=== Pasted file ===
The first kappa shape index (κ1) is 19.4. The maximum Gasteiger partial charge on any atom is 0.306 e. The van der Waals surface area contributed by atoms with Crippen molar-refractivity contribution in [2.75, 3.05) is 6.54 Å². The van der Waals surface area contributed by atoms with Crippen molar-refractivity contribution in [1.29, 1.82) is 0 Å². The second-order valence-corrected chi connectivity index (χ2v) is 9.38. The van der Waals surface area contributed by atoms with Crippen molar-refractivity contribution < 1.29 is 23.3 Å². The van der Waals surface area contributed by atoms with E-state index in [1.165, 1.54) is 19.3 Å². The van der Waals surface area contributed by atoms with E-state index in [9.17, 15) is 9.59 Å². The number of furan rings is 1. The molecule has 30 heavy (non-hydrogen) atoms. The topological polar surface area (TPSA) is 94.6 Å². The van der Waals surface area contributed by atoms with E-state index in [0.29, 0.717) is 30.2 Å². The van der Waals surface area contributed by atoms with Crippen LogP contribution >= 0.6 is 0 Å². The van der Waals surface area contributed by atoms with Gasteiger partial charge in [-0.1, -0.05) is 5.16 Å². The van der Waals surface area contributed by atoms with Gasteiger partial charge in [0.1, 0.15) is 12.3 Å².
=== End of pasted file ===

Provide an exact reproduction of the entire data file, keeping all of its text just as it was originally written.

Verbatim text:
The first kappa shape index (κ1) is 19.4. The maximum Gasteiger partial charge on any atom is 0.306 e. The van der Waals surface area contributed by atoms with Crippen molar-refractivity contribution in [2.75, 3.05) is 6.54 Å². The van der Waals surface area contributed by atoms with Crippen molar-refractivity contribution in [1.29, 1.82) is 0 Å². The second-order valence-corrected chi connectivity index (χ2v) is 9.38. The van der Waals surface area contributed by atoms with Crippen molar-refractivity contribution < 1.29 is 23.3 Å². The van der Waals surface area contributed by atoms with E-state index in [1.165, 1.54) is 19.3 Å². The van der Waals surface area contributed by atoms with E-state index in [9.17, 15) is 9.59 Å². The number of furan rings is 1. The molecule has 30 heavy (non-hydrogen) atoms. The topological polar surface area (TPSA) is 94.6 Å². The van der Waals surface area contributed by atoms with E-state index in [0.29, 0.717) is 30.2 Å². The van der Waals surface area contributed by atoms with Crippen LogP contribution >= 0.6 is 0 Å². The van der Waals surface area contributed by atoms with Gasteiger partial charge in [-0.1, -0.05) is 5.16 Å². The van der Waals surface area contributed by atoms with Gasteiger partial charge in [0.1, 0.15) is 12.3 Å².